To tell the truth, the Doctor Who comic strips were often very strange.  Unencumbered by the shoestring budget of the television show, the writers & artists created an assortment of strange monsters and bizarre alien worlds.  Beep the Meep, the adorably cute but ruthlessly homicidal extraterrestrial tyrant, certainly epitomizes the weirdness that readers would find in those stories.  Many of the creators who worked on the Doctor Who strip were also regular contributors to the sci-fi anthology title 2000 AD, and they brought along their accompanying satirical, darkly humorous sensibilities.

All that said, one of the most unusual Doctor Who comic book stories is probably “Junkyard Demon,” which originally ran in Doctor Who Monthly #58-59 in 1981, and was reprinted in Doctor Who #13 in 1985.  It was written by Steve Parkhouse, who had become the strip’s writer a few stories earlier, imbuing it with a grim, sardonic atmosphere.  The artwork was by Mike McMahon & Adolfo Buylla, and it was an absolute 180 degrees away from the clean, realistic style of Gibbons.

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The TARDIS is snatched up mid-flight by the immense salvage ship Drifter, which is manned by the eccentric, oddball trio of Flotsam, Jetsam, and Dutch (keep in mind this was three decades before the television episode “Journey to the Centre of the TARDIS”).  The robot Dutch tries to open the TARDIS doors with a drill, in the process awakening the Fourth Doctor from his meditation.  Although initially annoyed at having been mistaken for scrap by the strange group, the Doctor quickly remembers that he needs a non-variable oscillator to repair the hot chocolate machine in the TARDIS.  Flotsam starts searching through her scrap for the part, in the process unearthing a Cyberman.  The Doctor understandably reacts in alarm and hurls a wrench at it, before realizing the cyborg is deactivated.  At this point Jetsam informs the Doctor that he’s planning to reprogram it as a mechanical butler!  A relieved Doctor brews up some hot chocolate for himself, Flotsam, and Jetsam.  However, they are then attacked by the Cyberman, which has now awakened.

“Junkyard Demon” is enjoyably offbeat, and I’d rather not give away the rest of Steve Parkhouse’s insanely clever story.  You can read the entire 16 page tale on Mike McMahon’s blog, where it is presented in the original black & white.  My thanks to the talented Simon Frasier (who himself worked on Doctor Who, illustrating the first issue of the Prisoners of Time) for posting a link to this on Facebook last month.

McMahon & Buylla’s artwork on this story is definitely striking.  I’m trying to remember exactly what my nine year old self made of it when I read this back in 1985.  Obviously I immediately noticed how completely different it was from Gibbons’ regular work.  As I recall, even though I thought it was strange, I did like it.  McMahon’s depiction of Tom Baker is, in one respect, a caricature.  Yet at one glance it is immediately identifiable as the Fourth Doctor.  It’s certainly not photo-realistic, but it is a fantastic encapsulation of Baker’s eccentric, bohemian persona.  That’s especially apparent in the intense, wide-eyed gaze McMahon gives the Doctor.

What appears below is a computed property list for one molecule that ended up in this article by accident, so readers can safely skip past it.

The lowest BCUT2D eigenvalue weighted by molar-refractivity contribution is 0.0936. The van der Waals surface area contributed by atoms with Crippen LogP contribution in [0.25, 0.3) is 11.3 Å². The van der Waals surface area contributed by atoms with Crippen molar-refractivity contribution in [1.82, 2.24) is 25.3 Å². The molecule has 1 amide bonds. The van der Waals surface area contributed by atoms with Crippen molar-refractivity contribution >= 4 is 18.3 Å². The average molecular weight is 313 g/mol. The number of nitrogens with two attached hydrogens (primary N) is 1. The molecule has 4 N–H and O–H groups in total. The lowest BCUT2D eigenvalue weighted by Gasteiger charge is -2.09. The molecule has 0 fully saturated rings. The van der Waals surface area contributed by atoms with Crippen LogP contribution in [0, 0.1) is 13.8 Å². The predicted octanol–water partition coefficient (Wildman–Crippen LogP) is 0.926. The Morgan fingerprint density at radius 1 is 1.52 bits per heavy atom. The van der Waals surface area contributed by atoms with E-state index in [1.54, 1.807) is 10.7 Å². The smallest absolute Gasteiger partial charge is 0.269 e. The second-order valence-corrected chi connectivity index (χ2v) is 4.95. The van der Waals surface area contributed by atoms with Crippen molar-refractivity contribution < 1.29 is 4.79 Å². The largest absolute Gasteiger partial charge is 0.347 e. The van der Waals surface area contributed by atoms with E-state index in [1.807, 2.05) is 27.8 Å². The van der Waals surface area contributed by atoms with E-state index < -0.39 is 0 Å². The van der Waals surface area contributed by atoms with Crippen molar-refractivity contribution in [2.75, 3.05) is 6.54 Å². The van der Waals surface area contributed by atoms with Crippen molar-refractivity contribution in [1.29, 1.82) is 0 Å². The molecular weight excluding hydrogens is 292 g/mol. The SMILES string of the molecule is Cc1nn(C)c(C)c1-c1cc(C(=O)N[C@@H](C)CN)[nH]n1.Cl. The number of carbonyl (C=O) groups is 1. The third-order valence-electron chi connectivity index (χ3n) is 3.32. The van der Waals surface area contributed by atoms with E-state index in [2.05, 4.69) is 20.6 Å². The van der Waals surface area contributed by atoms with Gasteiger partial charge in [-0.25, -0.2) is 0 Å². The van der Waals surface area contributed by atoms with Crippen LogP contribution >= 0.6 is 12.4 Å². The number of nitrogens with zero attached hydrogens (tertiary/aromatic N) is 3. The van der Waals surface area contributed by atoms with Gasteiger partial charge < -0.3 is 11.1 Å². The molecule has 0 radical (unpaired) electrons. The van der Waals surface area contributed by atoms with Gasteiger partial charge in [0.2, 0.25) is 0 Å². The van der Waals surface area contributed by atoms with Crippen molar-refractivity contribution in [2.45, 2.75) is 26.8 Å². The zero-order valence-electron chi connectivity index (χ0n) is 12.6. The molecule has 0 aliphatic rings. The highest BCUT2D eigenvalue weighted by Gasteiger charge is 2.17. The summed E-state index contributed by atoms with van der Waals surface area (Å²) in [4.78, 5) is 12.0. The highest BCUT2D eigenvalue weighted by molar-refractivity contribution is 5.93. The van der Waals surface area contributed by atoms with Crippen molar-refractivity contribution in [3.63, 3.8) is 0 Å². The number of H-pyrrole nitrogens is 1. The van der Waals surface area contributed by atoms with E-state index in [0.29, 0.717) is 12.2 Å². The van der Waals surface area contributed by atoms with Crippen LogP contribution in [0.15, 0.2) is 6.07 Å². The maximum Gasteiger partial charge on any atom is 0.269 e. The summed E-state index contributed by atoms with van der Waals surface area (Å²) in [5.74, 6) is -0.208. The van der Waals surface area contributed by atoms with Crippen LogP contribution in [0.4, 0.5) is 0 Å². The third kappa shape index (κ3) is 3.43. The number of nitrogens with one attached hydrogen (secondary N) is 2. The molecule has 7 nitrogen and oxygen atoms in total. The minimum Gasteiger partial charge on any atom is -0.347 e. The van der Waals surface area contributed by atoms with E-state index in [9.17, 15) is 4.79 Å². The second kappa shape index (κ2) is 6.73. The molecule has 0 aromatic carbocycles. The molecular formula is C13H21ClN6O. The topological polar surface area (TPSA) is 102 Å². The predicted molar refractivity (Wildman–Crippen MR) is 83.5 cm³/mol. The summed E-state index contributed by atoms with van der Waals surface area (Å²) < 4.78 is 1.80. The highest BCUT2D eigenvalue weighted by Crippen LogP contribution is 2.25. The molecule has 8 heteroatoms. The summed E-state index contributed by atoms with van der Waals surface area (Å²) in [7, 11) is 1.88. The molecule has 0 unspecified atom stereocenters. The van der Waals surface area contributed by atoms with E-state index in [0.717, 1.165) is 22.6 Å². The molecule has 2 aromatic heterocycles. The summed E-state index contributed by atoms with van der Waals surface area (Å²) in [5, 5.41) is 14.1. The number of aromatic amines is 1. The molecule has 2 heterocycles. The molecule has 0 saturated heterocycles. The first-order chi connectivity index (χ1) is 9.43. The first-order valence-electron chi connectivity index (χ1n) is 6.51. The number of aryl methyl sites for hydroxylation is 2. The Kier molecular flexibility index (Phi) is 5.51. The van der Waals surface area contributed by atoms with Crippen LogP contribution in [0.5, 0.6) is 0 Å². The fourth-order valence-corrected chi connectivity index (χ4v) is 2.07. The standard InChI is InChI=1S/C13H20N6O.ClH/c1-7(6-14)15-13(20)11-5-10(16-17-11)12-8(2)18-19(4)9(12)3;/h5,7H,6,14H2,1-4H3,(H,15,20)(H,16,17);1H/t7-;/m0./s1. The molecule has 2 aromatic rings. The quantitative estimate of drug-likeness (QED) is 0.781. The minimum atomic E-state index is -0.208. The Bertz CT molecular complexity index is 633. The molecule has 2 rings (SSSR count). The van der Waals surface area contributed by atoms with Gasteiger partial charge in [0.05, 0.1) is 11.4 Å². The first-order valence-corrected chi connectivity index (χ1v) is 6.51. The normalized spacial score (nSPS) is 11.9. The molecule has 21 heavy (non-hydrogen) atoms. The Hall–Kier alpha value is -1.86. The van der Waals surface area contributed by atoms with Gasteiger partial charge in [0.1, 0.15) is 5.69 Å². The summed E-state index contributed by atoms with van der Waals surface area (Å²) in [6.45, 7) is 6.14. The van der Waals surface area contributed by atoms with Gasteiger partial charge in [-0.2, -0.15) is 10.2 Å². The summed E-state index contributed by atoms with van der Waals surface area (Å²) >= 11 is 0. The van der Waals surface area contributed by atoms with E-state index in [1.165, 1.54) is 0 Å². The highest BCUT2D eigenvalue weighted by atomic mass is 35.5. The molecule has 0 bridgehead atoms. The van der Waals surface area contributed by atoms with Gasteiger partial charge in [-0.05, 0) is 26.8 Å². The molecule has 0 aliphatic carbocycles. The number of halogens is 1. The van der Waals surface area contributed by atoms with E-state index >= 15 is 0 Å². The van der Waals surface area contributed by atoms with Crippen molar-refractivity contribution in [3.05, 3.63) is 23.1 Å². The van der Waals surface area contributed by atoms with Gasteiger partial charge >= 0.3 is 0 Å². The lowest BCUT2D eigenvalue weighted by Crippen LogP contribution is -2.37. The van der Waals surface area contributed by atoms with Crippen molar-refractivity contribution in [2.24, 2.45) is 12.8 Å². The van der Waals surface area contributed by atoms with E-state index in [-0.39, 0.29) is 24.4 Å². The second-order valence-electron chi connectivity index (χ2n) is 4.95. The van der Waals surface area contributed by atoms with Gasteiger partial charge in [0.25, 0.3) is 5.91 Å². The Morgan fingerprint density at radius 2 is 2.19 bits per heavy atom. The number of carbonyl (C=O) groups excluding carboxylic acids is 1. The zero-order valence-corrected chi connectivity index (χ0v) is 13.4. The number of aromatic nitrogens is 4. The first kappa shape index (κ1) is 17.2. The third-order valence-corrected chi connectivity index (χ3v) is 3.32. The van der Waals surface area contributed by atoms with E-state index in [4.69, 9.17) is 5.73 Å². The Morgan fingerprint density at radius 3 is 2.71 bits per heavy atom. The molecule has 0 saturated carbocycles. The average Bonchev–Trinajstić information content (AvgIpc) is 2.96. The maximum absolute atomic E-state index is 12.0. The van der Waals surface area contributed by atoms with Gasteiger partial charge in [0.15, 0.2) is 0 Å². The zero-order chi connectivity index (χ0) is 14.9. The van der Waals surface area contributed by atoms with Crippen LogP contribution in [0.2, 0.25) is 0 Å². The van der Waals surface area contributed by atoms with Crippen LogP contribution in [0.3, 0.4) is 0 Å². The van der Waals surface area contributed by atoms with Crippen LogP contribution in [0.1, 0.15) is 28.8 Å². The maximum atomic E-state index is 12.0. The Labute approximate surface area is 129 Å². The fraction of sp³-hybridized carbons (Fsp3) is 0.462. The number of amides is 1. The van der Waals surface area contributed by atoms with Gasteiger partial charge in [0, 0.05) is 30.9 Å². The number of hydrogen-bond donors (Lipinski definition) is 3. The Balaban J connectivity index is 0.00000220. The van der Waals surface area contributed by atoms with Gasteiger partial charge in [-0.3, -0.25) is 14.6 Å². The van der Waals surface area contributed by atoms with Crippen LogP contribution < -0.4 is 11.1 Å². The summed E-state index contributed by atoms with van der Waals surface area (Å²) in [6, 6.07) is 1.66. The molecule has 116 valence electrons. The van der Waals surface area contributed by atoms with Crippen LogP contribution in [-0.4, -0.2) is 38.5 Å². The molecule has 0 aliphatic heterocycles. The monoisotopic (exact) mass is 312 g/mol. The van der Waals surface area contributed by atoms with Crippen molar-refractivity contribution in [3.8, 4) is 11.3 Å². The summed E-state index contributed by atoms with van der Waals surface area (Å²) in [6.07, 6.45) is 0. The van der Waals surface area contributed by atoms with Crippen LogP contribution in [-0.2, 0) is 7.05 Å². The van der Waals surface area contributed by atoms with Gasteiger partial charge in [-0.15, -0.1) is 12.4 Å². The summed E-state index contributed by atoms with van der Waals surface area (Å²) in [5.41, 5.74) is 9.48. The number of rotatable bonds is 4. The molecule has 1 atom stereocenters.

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I also loved the fact that the Cybermen in “Junkyard Demon” are similar to the original version seen in “The Tenth Planet.”  If you look closely, these Cybermen have physical characteristics from both their debut story and their second appearance in “The Moonbase.”  The Cybermen in “The Moonbase” were part of a group who had departed from Mondas a number of years before its destruction.  The ones we see in “Junkyard Demon” can be considered the transitional stage between their “patchwork creature” beginnings (to quote fellow blogger Paul Bowler), and the more functional, streamlined figures in subsequent television stories.  I don’t know if it was Parkhouse or McMahon’s decision to use early-model Cybermen, but it certainly made this story even more distinctive.

McMahon was definitely a good choice to pencil this story.  The US cover drawn in 1985 by Gibbons is perfectly fine, and I certainly do not want to disparage his immense talent.  But looking at McMahon’s depiction of the Cybermen within, they seem much more textured and organic, with a creepy, unsettling quality not present in Gibbons’ somewhat sleeker, robotic rendition.  McMahon brings across the notion of something once human, the product of spare-part surgery.

Actually, given that this whole story is about junk and refuse, a future of used, second-hand technology, McMahon’s style is perfect.  Years later, when I had the opportunity to see his work on various Judge Dredd stories for 2000 AD, I had that same feeling.  In those tales, McMahon definitely succeeded in creating a tangible atmosphere, bringing to life the post-apocalyptic dystopian metropolis of Mega City One.

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“Junkyard Demon” is apparently something of a fan favorite among both readers and creators who later went on to work on the comic strip.  Fifteen years later, writer Alan Barnes and artist Adrian Salmon created a sequel, which appeared in the 1996 Doctor Who YearbookYou can read the eight-page “Junkyard Demon II” on the Cybermantra blog.  I think Barnes and Salmon did a good job capturing the spirit of the original story, while also crafting a tale that also works well on its own.